(Doc. 24 at 9).

         Consistent with the parties' stipulation, Defendants sent Plaintiffs' counsel a proposed protocol. (Doc. 26 at 4). To this point, however, Plaintiffs have not agreed to Defendants' proposed protocol. (Id.). This prompted the current Motion by which Defendants request that the Court enter an Order determining a protocol for disassembly of the subject saw. (Id. at 1).

         II. Legal Standards

         In reviewing Defendants' request, the Court notes that Fed. R. of Civ. P. 26(b)(1) permits parties to obtain discovery of “any nonprivileged matter that is relevant to any party's claim or defense and proportional to the needs of the case.” Additionally, Fed. R. of Civ. P. 34(a)(1)(B) permits the testing of any “tangible things” within the scope of Rule 26(b). In the instant Motion, however, Defendants seek to conduct testing that requires disassembly of the subject miter saw. (See Doc. 26 at 3; see also Doc. 26-1). One potential side effect of such testing is that the saw may be irreversibly altered. (See id.). Consequently, the proposed testing may constitute “destructive testing.” See Mirchandani v. Home Depot, U.S.A., Inc., 235 F.R.D. 611, 612 (D. Md. 2006).

         Destructive testing occurs when the testing will “irreversibly alter” a piece of evidence. Id. Even so, destructive testing falls under the scope of Rule 34. See, e.g., Jeld-Wen, Inc. v. Nebula Glasslam Int'l, Inc., 249 F.R.D. 390, 392 (S.D. Fla. 2008); see also Mirchandani, 235 F.R.D. at 613. As with all discovery matters, district courts have wide discretion in ruling on discovery motions. See Harris v. Chapman, 97 F.3d 499, 506 (11th Cir. 1996); see also Dabney v. Montgomery Ward & Co., Inc., 761 F.2d 494, 498 (8th Cir. 1985) (holding that the decision to permit destructive testing lies solely in the court's discretion).

         The parties do not cite, and the Court has not found, any controlling authority on the issue of destructive testing by or within the Eleventh Circuit. Nonetheless, Defendants cite to an illustrative case from the United States District Court for the District of Maryland, Mirchandani v. Home Depot, U.S.A., Inc. (Doc. 26 at 5).

         In Mirchandani, the court granted the plaintiffs' motion to conduct inspection and testing, holding that destructive testing should be permitted so as to allow the plaintiffs to substantiate their claim. Mirchandani, 235 F.R.D. at 617. There, the plaintiffs sought damages arising from an allegedly defective ladder after it collapsed while one plaintiff was climbing on it. Id. at 612. According to the plaintiffs, the defect was due to the composition of the ladder's locking bolts, which allegedly allowed the ladder to move from the locked to unlocked position. Id. To support their argument, the plaintiffs moved to conduct “destructive testing” that would “irreversibly alter” the bolt. Id. Upon completing the tests, the ladder was to be reassembled using a new bolt. Id. at 616. The defendants opposed the testing because they intended to present the ladder as evidence to the jury at trial in the same condition it was at the time of the accident. See id.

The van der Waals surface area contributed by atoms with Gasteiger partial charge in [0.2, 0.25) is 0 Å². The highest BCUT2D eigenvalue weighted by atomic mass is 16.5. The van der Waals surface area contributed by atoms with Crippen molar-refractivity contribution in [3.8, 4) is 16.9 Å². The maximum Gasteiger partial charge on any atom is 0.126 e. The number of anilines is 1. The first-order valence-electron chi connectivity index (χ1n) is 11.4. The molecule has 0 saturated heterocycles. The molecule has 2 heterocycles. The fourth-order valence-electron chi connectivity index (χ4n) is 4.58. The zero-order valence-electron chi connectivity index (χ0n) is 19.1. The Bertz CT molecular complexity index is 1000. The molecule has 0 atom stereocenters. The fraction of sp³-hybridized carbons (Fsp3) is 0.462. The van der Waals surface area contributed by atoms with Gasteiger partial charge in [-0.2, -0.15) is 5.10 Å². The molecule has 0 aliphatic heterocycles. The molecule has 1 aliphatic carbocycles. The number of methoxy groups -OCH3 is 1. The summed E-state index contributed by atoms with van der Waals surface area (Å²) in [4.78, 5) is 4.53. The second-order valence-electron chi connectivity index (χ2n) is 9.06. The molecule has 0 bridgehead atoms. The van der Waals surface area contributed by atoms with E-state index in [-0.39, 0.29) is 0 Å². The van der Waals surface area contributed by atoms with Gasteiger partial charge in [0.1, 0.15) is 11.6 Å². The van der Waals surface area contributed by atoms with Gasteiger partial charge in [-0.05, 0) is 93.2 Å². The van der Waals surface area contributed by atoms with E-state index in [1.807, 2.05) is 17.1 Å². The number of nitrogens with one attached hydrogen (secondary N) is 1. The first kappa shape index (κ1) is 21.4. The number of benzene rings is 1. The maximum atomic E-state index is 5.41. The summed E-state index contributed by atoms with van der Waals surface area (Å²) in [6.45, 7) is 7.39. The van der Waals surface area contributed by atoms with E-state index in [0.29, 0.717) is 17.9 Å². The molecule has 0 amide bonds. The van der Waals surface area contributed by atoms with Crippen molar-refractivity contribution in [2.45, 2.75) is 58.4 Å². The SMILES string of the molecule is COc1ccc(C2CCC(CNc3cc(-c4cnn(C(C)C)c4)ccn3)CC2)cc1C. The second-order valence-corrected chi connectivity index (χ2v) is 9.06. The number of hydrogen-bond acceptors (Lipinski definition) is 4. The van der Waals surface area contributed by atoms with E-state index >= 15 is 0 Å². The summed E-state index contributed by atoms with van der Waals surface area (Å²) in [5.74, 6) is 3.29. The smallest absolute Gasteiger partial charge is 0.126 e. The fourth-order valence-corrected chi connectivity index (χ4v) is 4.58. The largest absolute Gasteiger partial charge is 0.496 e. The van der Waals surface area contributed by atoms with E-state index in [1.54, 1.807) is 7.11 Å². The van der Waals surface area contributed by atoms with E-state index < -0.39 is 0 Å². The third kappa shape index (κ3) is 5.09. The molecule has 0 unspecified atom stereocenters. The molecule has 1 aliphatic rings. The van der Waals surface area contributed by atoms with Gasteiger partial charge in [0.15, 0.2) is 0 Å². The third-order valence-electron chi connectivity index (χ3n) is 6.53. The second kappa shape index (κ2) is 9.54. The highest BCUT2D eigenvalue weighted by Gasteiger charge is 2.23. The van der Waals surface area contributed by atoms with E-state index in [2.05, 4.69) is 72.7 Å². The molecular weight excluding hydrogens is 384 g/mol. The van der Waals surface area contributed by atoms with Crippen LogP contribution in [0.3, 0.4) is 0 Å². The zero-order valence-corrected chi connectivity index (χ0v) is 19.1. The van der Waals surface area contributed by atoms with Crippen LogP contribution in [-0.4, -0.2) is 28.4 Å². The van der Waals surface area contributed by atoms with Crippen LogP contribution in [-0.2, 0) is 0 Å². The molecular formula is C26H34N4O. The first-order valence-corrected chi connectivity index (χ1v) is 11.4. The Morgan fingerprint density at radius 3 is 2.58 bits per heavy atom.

In deciding this issue, the court laid out four factors to balance the importance of preserving evidence against permitting the tests. Id. The factors included:

(1) [w]hether the proposed testing is reasonable, necessary, and relevant to proving the movant's case; (2) [w]hether the non-movant's ability to present evidence at trial will be hindered, or whether the non-movant will be prejudiced in some other way; (3) [w]hether there are any less prejudicial alternative methods of obtaining the evidence sought; and (4) [w]hether there are adequate safeguards to minimize prejudice to the non-movant, particularly the non-movant's ability to present evidence at trial.

Id. at 614 (citing Cameron v. District Court In & For First Judicial Dist., 565 P.2d 925 (Colo. 1977)). Ultimately, the court held that the factors weighed in favor of the plaintiffs' need to substantiate their claim. Id. at 617. The court, therefore, permitted the destructive testing. Id.

         Although the Court has not found any controlling authority, trial courts within the Eleventh Circuit have previously found Mirchandani persuasive. See Penny v. AT&T Corp., No. 6:15-CV-557-ORL-31KRS, 2015 WL 12859342, at *3 n.2 (M.D. Fla. Aug. 19, 2015) (citing Mirchandani, 235 F.R.D. at 614-17); see also Campbell v. Pirelli Tire, LLC, No. 12-21153-CV, 2013 WL 12092518 (S.D. Fla. Feb. 1, 2013) (citing Mirchandani, 235 F.R.D. at 612). In Campbell v. Pirelli Tire, LLC, for instance, the United States District Court for the Southern District of Florida followed Mirchandani in denying the plaintiffs' motion seeking to conduct destructive testing. Campbell, 2013 WL 12092518, at *2-3. Similarly, in Pe ...